ABOVE: Lakeside in from Lake Dora. (Mount Dora Buzz photo)
He is one of Mount Dora’s largest stakeholders, yet one that keeps a relatively low profile. Jim Gunderson, owner of Lakeside Inn, doesn’t crave the spotlight, but the Mount Dora resident and businessman doesn’t shy away from addressing important community issues.
Gunderson has been in the tourism industry for almost 40 years, including a stint with Marriott and over 20 years at The Naples Beach and Golf Club. In 2010, Gunderson and his wife, Alexandra, purchased the historic 90-room inn and began the arduous task of its renovation.
Lakeside Inn, set on over five acres of lakefront property in downtown Mount Dora, is the oldest continuously operated hotel in Florida and listed on the National Register of Historic Places. Although the couple’s restoration efforts are endless, the biggest project in 2021 will be rebuilding its scenic dock that suffered damage during Hurricane Irma.
Because he is one of the biggest property owners in the city’s downtown, Mount Dora Buzz sought Gunderson’s input on the City's economy and the proposed increase to Mount Dora’s building heights.
BUZZ: Tourism has long been the economic engine of Mount Dora. What are Mount Dora's greatest tourism assets? GUNDERSON: Certainly the historic downtown and the lake are huge assets. While few visitors actually take a boat ride on the lake, most certainly like to look at the lake. Guests that enjoy walking love going for a walk down to the boardwalk and exploring Palm Island. The tour operators are a huge asset. The boat rides, Segway tours, the tram service, all have great guides that serve as fantastic ambassadors for the city. The history of the city and the area is a huge asset - I'm positive we are not doing as much as we should, as a community, to leverage that strength. The other big miss is the underutilization of the Community Building.
BUZZ: What draws your guests to Mount Dora? What changes, if any, have they expressed that they would like to see downtown? GUNDERSON: I have yet to meet a guest that has expressed to me their desire for taller buildings in the downtown area of Mount Dora. What I do, however, hear quite regularly from our guests is a real fear that we might ruin the downtown through our efforts to improve it. Most of the guests that I meet are coming from much larger communities and cities that have experienced massive growth in the past 10 to 20-plus years. For them, the scale of our downtown is refreshing. Rarely do I hear comments about the need for “more,” as in more shops or more dining options. Even comments regarding the quality of offerings in the downtown are seldom heard anymore. Those types of comments have really died down in recent years with the arrival of many of the new shops and new restaurants. While there will always be room for improvement, things do appear to be moving in a steady, positive direction.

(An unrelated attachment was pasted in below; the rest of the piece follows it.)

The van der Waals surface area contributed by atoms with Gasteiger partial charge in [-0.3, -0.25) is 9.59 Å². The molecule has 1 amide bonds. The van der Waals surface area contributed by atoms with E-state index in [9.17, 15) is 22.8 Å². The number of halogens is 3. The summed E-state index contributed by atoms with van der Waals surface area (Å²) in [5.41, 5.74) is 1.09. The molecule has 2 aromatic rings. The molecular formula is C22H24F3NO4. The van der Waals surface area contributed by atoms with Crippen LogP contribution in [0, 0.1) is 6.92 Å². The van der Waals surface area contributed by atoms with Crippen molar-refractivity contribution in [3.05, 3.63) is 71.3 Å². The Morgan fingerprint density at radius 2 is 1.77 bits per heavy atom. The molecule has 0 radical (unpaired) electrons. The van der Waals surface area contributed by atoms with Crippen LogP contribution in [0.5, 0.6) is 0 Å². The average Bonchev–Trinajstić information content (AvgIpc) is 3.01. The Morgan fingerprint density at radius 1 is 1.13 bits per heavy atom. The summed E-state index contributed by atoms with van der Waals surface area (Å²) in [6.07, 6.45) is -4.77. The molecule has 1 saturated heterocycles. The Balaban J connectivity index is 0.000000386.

BUZZ: Mount Dora typically has an approximate November-to-Easter tourism season. What do you feel could extend the length of the season to increase revenues? GUNDERSON: I don't think extending the tourism season beyond the historic fall - spring is as complicated today as it was in Florida 30-plus years ago. The sheer population increase in the state has created a far greater opportunity for improved year-round visitation. Weekday visitation in July may not be as strong as in March, but weekends, for us, are just as busy. Room rates come down a bit, but that too is changing. The summer weather is the biggest challenge. That said, it is also very predictable, which means we can work around it. Outdoor activities need to be done in the morning and completed by 2 p.m. I think long-time Floridians understand that fact and plan their day accordingly. I do believe that extending the season can be accomplished if there is a collective and dedicated focus - activities and events that keep us in the minds of residents throughout the state.
BUZZ: What is the best way to keep downtown Mount Dora economically sustainable? GUNDERSON: The economic driver of the downtown is clearly tourism - it always has been. In tourism and tourism marketing, “bigger and more” is not always in the best interest of the destination. I tend to ignore the comments that begin with "...what we really need is," as I find those to be generally personal wish lists. I think as a downtown and surrounding community we need to look inward - focus on who we are and what we provide, then dominate that space. Attempting to pack more business into the downtown on a Friday night and all day Saturday from November through March is not a strategy. If we want year-round, week-long success in the downtown, we're going to need to readjust some of our thinking - a bit of a refocus.